Further, the Supreme Court has held that attorney errors in calculating deadlines, even by state-appointed and supervised counsel, does not constitute an extraordinary circumstance justifying equitable tolling. Lawrence, 127 S.Ct. at 1085 ("Attorney miscalculation is simply not sufficient to warrant equitable tolling, particularly in the post-conviction context where prisoners have no constitutional right to counsel.").
Based on these legal standards, Plaintiff has not alleged any "extraordinary circumstances" that prevented him from filing his federal habeas petition on time. Petitioner's allegation that he was provided with incorrect legal information by the Menard Correctional Center law library does not rise to the level of an circumstance that justifies tolling the statute of limitations period. Petitioner does not specify which information supplied to him was incorrect, nor does he attempt to explain how any incorrect information prejudiced his claim. The Seventh Circuit and the Supreme Court have flatly rejected arguments regarding Petitioner's lack of legal knowledge, or incorrect calculation by his state-appointed counsel. Petitioner has simply failed to make any showing that he filed his habeas petition late as a result of any "extraordinary circumstances." The Court notes, finally, that the Illinois Appellate Court's express finding that none of these same arguments excused the delay under state law supports a rejection of equitable tolling here.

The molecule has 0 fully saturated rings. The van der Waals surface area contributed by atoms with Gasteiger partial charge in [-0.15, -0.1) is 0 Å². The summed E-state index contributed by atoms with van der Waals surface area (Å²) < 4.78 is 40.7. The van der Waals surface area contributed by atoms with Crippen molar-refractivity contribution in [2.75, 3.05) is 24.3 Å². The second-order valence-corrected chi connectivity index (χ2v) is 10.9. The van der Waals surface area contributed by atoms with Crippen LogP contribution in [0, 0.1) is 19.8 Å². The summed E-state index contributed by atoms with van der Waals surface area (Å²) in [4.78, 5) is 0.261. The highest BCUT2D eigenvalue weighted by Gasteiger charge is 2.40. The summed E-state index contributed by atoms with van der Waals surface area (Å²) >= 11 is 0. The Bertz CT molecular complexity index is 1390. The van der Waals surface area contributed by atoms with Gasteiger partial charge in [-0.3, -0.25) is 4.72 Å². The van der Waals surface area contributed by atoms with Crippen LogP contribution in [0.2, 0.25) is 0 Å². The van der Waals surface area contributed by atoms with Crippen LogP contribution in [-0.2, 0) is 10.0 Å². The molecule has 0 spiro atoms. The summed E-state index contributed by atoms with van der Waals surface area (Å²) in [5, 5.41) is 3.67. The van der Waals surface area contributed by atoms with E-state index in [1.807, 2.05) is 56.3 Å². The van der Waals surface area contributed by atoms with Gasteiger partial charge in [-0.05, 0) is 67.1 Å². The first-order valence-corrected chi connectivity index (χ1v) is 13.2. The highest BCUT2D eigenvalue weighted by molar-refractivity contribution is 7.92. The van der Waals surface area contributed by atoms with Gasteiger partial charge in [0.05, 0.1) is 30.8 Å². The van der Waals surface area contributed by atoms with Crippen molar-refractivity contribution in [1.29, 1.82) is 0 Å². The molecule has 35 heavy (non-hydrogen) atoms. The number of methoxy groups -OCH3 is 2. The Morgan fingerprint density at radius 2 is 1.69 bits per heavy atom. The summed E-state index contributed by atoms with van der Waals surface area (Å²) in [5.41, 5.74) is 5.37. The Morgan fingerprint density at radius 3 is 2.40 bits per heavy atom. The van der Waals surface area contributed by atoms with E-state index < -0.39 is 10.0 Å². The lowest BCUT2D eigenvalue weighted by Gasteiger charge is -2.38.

Therefore, for the reasons set forth above, Respondent's Motion to Dismiss the petition (Doc. 17) is GRANTED and the case is DISMISSED with prejudice.
IT IS SO ORDERED.